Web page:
A Taste of Cape Horn

Where Next?
Bob Williams
Tue 20 Apr 2010 00:41

Position: 54 32.65 S 071 54.74 W
At anchor Calita Brecknock, Peninsula Brecknock
Wind: SSW, F3-7 gentle breeze to near gale
Weather: Snow, drizzle, sunny patches, and hail. Cold.
Days run: 37 nm (42 nm sailed)

Once again the weather fax this morning was barely intelligible, I am going to have to have a look at my receiver. Nonetheless it looked like the low was at last moving off the east, this correlated with the grib files which showed southwesterly winds and the barometer had risen overnight. One can’t be too careful about the weather around here as today was to prove.

Seeing as we wanted to be heading in mostly a northwesterly direction for the moment a southwest wind was something that could not be wasted even if a bit on the fresh side. We got underway at 9 a.m., not having put out any shorelines last night meant a lot less messing around this morning. Once out in the channels it was apparent that the wind had quite a bit of south in it. I decided this might be a good day for putting some miles behind us. Today we were approaching the western entrance of the Beagle Channel out into the open ocean, the Pacific at long last. The thought even crossed my mind if the wind did prove to be more southerly we might spend a night at sea and see how far north we could get. But as we left the relative protection of Punta Biton the seas built up and the wind increased significantly up to a steady 20 to 25 knots and we were close hauled, leaning well over with one reef in the mainsail and about 50% jib. Instead I decided we would make a bit of ground to windward and then bear away to re-enter the Channels for Canal Brecknock. We left a significant rock, Islota Penon, guarding the entrance to the southern channels a couple of cables (about 400 yards) to starboard and a couple of other nasty looking rocks passed even closer to leeward, gnashing their cold sharp black teeth at us as we did so. At this point the wind picked up a notch more and I could put off putting another reef in the mainsail no longer. The side decks were mostly immersed and we were starting to take water into the cockpit in large quantities, and to top it off the galley drawer once more crashed out onto the cabin sole. Damn, I thought, I forgot to secure it properly again. And poor old Bob Cat, I am really going to have to do something to make it easier for him to use in rough weather. But first, the reef. I donned my safety harness, hooked up to the jackline and made my to the mast. It was cold, it didn’t take long to put the second reef in, though it seemed a long time and afterwards my hands were frozen. Gloves would have made the work nigh on impossible and in some respects more dangerous. I can honestly say my hands have never been so cold before. When I was back in the cockpit as they started to slowly warm up they looked puffy and red and they hurt like hell. I had read of this experience but had never felt it myself, and that was only after maybe 10 minutes of exposure. I thought of the old time sailors battling their way around the Horn in mid winter, climbing aloft in screaming gales, handling wet frozen stiff heavy canvas with bare hands, sometimes for many hours, and wondered how they did it. For me it was definitely time to return to the channels.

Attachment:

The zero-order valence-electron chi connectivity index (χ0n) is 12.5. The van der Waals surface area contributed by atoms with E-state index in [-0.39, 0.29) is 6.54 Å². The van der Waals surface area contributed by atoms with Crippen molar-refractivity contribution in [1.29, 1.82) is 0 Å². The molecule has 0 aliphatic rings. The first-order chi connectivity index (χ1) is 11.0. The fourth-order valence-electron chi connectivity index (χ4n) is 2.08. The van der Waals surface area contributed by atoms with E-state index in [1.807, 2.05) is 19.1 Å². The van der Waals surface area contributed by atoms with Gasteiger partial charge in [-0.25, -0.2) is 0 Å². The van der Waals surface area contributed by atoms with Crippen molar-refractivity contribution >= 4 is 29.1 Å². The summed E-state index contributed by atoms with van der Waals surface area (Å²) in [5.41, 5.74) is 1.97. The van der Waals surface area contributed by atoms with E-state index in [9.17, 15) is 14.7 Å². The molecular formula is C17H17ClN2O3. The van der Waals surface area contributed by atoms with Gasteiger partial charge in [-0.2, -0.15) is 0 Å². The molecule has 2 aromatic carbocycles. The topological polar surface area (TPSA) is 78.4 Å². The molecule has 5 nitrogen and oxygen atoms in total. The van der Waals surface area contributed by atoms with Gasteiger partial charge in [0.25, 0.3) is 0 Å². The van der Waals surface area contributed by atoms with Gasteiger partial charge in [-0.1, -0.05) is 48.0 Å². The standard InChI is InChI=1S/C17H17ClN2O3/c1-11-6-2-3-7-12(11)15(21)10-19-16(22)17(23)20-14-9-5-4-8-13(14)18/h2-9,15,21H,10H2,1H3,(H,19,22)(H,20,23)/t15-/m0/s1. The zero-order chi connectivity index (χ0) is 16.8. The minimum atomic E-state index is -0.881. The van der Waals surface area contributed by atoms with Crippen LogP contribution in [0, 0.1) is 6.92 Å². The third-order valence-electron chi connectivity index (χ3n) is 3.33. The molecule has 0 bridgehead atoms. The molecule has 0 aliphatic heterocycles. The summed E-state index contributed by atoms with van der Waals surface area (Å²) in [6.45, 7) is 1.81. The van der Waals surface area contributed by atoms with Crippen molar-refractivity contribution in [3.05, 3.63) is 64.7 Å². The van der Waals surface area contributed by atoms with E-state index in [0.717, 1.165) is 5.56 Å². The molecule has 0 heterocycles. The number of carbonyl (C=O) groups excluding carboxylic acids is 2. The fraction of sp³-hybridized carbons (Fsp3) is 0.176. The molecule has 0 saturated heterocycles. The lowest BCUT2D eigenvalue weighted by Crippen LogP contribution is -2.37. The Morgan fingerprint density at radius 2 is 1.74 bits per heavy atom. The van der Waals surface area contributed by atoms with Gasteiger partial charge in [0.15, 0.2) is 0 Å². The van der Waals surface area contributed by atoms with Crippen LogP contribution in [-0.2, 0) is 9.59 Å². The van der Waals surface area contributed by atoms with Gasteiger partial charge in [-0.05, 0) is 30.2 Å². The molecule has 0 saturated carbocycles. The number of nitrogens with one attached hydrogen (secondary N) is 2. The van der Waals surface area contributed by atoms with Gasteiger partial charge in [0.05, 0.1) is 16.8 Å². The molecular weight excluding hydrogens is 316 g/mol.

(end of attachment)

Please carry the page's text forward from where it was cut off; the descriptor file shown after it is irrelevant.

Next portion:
Once in the lee of Isla Sidney conditions improved markedly. I was very relieved. The seas flattened out and the wind abated with only the odd williwaw gusting down the snowy mountainsides of the chain of islands to our southwest.

I took the second reef back out and we creamed along at between six and even knots, heeling well over as we luffed up to the williwaws, despite the minor bashing we had received outside we had made excellent progress for the day. I set my sights on making Caleta Brecknock for the night, apparently one of the scenic highlights of the area. We made it comfortably before dark, dropped anchor, got the dinghy in the water and a couple of lines ashore with minimum of fuss - the polypropylene rope seems to becoming a little less recalcitrant thank goodness.

One of the nice things about sailing the channels at least is that you get to stop each night, a nice hot meal with the boat rock steady, the heater on for a few hours before retiring for some unbroken sleep (I hope).

More about Caleta Brecknock tomorrow.

All is well.

Bob Cat:

Just when you thought things couldn’t get any worse …

I suffered another indignity. Instead of fising up my kitty tray for rough weather why don’t we just avoid the rough stuff. Seems simple to me.

More hardtack.

At least the heater is on. ,,,, zzzzzzzzzzzzzzzzzzz.